Cooking with Kata — Sourdough focaccia and bonus pizza


Katarina Rothhorn

FRESH BAKED BREAD — While not as beautiful as store bought focaccia, homemade bread is worth the wait. The process of making bread helps me manage my time better and have fun experimenting with different recipes.

Katarina Rothhorn

It’s that time of the week again, where my sourdough starter (lovingly named Fredricka) needs to be fed and my weekend is spent procrastinating homework through a new baking project. This weekend the result of my productive procrastination was sourdough focaccia bread that then doubled as pizza. 

I have made focaccia before, but never with a sourdough starter, so I took some inspiration from online recipes once again. I’ve found my favorite way to channel my creative baking energy is to find some cool recipes at the bottom of long recipe blogs and combine my favorite parts of each to create something that still feels unique, but with an extra dash of confidence it is actually going to turn out edible. 

For this recipe, most of the blogs I read suggested I use bread flour. Unfortunately, while I am a college student who spends more money on baking and cooking supplies than is recommended by my income, I do not have a ready supply of bread flour in my apartment. All-purpose flour has never led me astray before, and it didn’t this time either. 



1 ½ cups sourdough starter (the more active, the better)

1 ½ cups water

6ish cups all-purpose flour

6 tablespoons olive oil 

1 tablespoon salt

2 tablespoons honey

2 tablespoons instant yeast

Dried herbs if you feel like it – I used dried rosemary and lavender



Mix together starter and water in a mixing bowl — I highly recommend you mix with a stand mixer unless you feel like you want to have an impromptu arm workout. 

Add in flour, olive oil (I did run out in the middle of this recipe and used some vegetable oil), salt, honey, instant yeast and herbs. Mix until it comes together and looks smooth — yes these are vague instructions but honestly, so is every cooking column I’ve ever read. Feel the status of the bread in your heart and you will likely still end up with a great product in the end. 

DOUBLED IN SIZE — The focaccia dough looks incredibly satisfying as it rises. I like to use the rising time as my designated “grind time” for getting projects done. (Katarina Rothhorn)

Put the dough in a lightly oiled bowl and let it rise for an hour to an hour and a half. Since I’m making this in Marquette in the middle of February, my apartment was a little colder and needed the full hour-and-a-half rise.

Fold the dough over (basically pulling up one side, folding it over the top of the dough and tucking it under the bottom) four times, cover it again and let it rise again for roughly an hour or so.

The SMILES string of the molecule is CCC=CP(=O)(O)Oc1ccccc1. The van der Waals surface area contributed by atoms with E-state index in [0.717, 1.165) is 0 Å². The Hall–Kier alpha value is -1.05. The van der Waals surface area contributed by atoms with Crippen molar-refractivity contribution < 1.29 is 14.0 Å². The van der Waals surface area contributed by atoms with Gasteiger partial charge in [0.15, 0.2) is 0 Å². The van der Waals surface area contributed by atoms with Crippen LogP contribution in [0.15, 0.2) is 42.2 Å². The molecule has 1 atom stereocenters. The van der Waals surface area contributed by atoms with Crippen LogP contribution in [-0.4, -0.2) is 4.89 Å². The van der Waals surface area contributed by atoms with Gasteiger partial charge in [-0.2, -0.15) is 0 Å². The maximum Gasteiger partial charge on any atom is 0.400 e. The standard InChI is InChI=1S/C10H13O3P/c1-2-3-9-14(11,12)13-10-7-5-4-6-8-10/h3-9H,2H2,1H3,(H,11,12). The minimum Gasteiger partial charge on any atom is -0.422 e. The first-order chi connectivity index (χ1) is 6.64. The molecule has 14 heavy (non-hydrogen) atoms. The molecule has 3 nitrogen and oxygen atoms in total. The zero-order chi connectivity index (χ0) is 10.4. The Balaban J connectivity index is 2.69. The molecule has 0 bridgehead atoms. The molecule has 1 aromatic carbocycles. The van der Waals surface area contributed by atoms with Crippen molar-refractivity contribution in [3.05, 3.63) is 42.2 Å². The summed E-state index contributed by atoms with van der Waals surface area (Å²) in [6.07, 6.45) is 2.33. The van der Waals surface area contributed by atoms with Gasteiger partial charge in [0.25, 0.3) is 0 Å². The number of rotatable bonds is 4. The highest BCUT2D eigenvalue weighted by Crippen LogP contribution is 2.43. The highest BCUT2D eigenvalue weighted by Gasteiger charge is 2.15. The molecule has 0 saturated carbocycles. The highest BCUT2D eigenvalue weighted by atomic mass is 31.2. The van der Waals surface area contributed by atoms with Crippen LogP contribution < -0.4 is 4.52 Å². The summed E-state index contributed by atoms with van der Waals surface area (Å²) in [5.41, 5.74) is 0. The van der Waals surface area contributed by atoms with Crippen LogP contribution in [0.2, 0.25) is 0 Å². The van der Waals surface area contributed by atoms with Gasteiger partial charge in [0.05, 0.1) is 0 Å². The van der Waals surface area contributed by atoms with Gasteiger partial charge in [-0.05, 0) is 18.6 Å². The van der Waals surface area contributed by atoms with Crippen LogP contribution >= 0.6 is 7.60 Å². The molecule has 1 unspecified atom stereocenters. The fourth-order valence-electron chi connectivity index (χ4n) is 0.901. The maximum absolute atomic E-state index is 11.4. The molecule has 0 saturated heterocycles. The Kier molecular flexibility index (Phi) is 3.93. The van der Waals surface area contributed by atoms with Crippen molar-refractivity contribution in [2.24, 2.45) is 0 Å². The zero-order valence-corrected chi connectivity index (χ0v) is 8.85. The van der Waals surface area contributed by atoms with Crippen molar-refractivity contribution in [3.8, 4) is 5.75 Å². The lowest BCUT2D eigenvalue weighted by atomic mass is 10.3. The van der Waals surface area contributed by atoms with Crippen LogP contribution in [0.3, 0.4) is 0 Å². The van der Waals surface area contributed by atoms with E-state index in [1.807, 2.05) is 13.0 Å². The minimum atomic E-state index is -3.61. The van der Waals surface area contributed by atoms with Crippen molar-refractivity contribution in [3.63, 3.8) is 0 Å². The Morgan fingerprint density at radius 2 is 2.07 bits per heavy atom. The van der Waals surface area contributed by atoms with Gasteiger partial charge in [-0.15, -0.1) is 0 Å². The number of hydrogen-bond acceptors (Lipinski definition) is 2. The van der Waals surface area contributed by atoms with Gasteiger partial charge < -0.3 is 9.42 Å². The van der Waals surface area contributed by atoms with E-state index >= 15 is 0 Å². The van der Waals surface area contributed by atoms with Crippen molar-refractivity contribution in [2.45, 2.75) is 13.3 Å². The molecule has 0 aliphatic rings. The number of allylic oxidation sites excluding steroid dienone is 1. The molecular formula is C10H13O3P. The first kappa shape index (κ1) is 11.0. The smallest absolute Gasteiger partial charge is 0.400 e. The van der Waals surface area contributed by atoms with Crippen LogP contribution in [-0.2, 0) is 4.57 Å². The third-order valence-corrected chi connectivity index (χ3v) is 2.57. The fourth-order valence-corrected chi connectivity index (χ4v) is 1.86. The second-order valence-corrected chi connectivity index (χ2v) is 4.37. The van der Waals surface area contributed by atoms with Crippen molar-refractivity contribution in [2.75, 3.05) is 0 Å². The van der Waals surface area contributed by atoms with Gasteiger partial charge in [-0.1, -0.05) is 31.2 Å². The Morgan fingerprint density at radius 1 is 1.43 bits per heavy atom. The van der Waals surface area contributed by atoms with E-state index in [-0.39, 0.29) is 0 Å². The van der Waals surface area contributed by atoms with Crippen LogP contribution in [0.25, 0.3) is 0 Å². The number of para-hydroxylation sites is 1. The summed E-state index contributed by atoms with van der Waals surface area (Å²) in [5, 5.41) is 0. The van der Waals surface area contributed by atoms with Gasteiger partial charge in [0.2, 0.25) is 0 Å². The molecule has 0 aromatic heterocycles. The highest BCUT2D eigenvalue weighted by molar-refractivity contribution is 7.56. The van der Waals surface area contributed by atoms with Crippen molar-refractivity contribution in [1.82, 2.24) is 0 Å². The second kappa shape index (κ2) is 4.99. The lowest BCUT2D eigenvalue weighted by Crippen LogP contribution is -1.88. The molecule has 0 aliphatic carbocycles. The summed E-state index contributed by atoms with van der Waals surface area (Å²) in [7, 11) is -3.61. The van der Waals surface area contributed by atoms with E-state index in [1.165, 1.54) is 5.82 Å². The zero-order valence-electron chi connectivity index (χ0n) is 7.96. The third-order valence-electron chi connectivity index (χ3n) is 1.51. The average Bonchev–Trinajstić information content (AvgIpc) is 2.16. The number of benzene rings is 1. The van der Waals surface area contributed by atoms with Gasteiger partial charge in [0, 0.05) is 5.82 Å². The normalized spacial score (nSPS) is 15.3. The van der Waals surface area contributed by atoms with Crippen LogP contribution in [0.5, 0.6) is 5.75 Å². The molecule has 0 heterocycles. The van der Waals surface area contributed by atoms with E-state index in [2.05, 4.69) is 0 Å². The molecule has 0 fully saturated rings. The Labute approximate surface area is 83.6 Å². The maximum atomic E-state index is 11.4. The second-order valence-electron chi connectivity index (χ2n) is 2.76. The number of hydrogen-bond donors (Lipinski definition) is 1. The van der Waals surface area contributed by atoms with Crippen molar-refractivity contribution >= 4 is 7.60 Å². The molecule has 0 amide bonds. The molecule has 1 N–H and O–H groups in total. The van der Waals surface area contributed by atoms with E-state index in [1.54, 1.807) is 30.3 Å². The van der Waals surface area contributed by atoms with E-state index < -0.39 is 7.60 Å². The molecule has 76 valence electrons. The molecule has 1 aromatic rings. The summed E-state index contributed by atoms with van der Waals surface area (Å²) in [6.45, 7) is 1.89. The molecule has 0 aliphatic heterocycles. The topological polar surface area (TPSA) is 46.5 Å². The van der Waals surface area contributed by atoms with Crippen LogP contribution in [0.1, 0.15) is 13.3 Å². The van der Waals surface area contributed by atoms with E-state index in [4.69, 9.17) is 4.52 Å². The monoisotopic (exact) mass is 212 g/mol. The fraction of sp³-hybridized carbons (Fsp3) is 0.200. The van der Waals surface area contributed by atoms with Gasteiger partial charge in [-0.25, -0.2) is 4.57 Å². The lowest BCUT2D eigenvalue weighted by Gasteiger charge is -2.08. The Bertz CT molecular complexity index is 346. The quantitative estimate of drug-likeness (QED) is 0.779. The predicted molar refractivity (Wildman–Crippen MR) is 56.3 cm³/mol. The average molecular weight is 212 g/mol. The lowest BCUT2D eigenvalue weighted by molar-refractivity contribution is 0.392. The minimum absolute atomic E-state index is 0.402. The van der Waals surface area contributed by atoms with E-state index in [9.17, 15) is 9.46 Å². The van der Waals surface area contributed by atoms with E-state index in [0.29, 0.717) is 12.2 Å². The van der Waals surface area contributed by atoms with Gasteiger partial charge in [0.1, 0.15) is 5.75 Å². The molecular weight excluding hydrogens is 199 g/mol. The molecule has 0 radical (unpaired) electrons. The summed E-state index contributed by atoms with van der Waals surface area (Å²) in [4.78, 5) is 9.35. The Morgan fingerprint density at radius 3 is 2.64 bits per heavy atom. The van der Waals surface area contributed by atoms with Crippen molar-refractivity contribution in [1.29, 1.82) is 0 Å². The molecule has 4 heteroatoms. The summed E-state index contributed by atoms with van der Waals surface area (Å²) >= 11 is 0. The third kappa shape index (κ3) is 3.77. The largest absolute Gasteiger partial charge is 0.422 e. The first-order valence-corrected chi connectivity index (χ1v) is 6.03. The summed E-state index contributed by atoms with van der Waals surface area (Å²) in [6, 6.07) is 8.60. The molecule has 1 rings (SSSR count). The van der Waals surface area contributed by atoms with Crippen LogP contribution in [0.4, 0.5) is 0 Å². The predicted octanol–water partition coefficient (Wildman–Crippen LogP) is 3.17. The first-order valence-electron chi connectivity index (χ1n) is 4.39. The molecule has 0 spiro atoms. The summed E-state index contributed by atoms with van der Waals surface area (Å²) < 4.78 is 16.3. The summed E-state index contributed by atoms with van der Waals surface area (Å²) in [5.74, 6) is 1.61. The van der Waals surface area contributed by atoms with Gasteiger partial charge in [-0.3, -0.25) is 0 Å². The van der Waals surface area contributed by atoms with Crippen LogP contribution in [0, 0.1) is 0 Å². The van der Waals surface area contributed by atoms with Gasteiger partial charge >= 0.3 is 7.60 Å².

Find a baking sheet that fits your needs — or in my case, the only baking sheet I own — and coat it with oil. Once the dough is fully risen, dump it out onto the pan and start to stretch it to the corners of the pan. It will likely start to shrink back on itself, so do your best to get it to the shape you want and then let it sit for 10 minutes before coming back to stretch it again. 

Once it’s where you want it, cover it and put it in the fridge overnight. I know, this is one of those ridiculous recipes where you have to practice delayed gratification. It’s worth it though, trust me.

The next morning (roughly 14 hours later), remove the pan from the fridge and then preheat your oven to 425 degrees Fahrenheit. My apartment stove doesn’t have clear temperature marks on the dial, so I err on the side of too hot as opposed to too cool. 

Let your oven preheat for 30-45 minutes (more like 45 if you’re baking in Marquette in the middle of winter) which will make it very warm in your kitchen and will also help bring the dough up to room temperature. 

Before you bake, you get to do the most satisfying part of making homemade focaccia and poke a bunch of dimples in the dough with your fingers. Drizzle more oil over the dough and sprinkle with more dried herbs and salt, if you want. 

BONUS PIZZA — This recipe makes a lot of bread and a great way to make sure it doesn’t go stale is to turn it into an easy pizza. Focaccia also makes great sandwiches and can be eaten with dips. (Katarina Rothhorn)

Bake the bread for 20-25 minutes until it is golden in color and smells divine. You should probably let it cool for 10 minutes as well after it comes out of the oven, but if you want to cut a slice and eat it with fresh tomatoes and goat cheese right then, I’m not going to stop you.

I took half of the bread a day later and sliced it in half to make two pizzas for the week as well. Just cover them with sauce, add your toppings, cheese and then bake for 10-15 minutes, or until the cheese is melted and it looks warmed through. 

What a great start to the week. Thanks, Fredricka.